A huge increase in solid state storage capacity will come from atomic-scale circuitry.
When solid state storage first came about, it was known for three things: It was fast, it was expensive, and the drives had minuscule capacity. Today, of course, this is starting to change. While solid state storage is still fast, the prices have dropped dramatically compared to what they once were, and there are some relatively large SSDs available on the market. Even so, the vast majority of the SSDs available are comparatively small. The computer that I am typing this article on, for instance, has only about half a terabyte of storage.
The problem with flash storage is that it works by trapping a charge inside of a transistor. This technique becomes impossible once the transistors are shrunk beyond a certain size. Hence, transistor size limitations have in turn limited the transistor density within SSD storage devices. But what if there were a way to exponentially increase the density of the cells within a flash storage device?
According to the University of Alberta, scientists have figured out how to increase the capacity of solid state storage by 1,000 fold. Think about that one for a moment: If I were to increase the capacity of my laptop’s storage by 1,000 times, it would go from having a mere half a terabyte of capacity to having a whopping half a petabyte! Furthermore, larger SSDs currently exist than the one that I am using. We could eventually see multi-petabyte SSDs.
Not surprisingly, this increased storage density has been achieved through the use of atomic-scale circuitry. In all fairness, storage at the atomic level is not anything new. It has been done before. There is, however, one very significant difference between past attempts at storing data at the atomic level and this most recent advancement: Atomic storage (and atomic-level computing in general) have historically depended on the use of cryogenics. In other words, even though atomic-level storage was previously possible, it wasn’t practical for real-world use. If the storage cells have to be maintained at a temperature that is hundreds of degrees below zero, then that is not the sort of thing that can be mass marketed. After all, it is not exactly realistic to expect the components inside of a laptop to be maintained in a cryogenic state.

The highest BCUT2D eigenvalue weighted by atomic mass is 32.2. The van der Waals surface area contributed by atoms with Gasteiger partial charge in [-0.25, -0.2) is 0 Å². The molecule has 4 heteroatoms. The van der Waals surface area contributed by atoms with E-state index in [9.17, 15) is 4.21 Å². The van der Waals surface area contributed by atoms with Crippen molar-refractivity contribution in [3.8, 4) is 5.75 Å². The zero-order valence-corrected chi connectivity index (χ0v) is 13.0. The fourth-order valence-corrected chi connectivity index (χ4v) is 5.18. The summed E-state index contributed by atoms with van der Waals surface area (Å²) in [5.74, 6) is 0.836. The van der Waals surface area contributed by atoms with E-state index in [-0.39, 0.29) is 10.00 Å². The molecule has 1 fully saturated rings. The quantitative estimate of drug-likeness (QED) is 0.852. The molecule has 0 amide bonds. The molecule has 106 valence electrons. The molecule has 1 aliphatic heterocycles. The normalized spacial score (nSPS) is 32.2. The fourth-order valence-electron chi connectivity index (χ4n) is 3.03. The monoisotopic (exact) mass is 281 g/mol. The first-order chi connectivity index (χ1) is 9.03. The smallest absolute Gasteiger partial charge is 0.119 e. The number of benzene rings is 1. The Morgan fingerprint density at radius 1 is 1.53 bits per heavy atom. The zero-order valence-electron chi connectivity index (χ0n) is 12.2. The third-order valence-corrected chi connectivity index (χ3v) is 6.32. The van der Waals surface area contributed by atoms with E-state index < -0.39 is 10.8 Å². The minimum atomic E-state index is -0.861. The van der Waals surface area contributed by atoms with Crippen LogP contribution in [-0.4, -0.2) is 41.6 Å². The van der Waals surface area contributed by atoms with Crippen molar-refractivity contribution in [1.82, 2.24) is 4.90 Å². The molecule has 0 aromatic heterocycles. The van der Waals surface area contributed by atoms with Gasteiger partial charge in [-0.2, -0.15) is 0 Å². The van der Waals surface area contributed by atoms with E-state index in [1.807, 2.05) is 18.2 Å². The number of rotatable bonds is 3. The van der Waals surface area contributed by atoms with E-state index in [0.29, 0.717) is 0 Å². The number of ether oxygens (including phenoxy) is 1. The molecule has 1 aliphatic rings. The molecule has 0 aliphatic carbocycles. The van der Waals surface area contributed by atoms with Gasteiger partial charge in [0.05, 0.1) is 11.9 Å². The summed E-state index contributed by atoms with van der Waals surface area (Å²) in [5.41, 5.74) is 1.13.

In contrast, this new type of storage does not require the use of cryogenics . The information that has been released does not specify the storage’s required temperature range, other than to say that it works at room temperature and above.
So what about that pesky detail regarding the need for trapping an electron inside of a transistor? Atomic storage works in a completely different way, thus mitigating the need to trap electrons. Rather than basing storage around trapped charges, the storage works by placing or removing individual hydrogen atoms on the storage medium (with the presence of an atom presumably acting as a binary 1 and the absence of an atom being interpreted as a binary 0).
As you might expect, read and write operations that are based around the precise placement of individual atoms are slow. There are not any statistics available, but, according to the University of Alberta, the atomic storage device is suitable for data archiving, and researchers are currently working to improve read/write speeds. In retrospect, however, archiving may be the perfect use for this new medium since it can store 138 TB of data per square inch of surface area.
Although not addressed in the source article, the mechanism used for atomic storage does raise one big question: Current-generation SSDs have limited lifespans because the write process quickly degrades cells. Because atomic storage is based on such a vastly different process, it is entirely possible that this new technology may solve the storage durability problem. After all, it does not even use cells--at least, not in the conventional sense.
It will probably be quite a while before you will be able to buy an atomic hard drive at your local electronics store. Even so, the technology holds enormous potential, and it is exciting to think about how much storage capacity may be available to us in the future.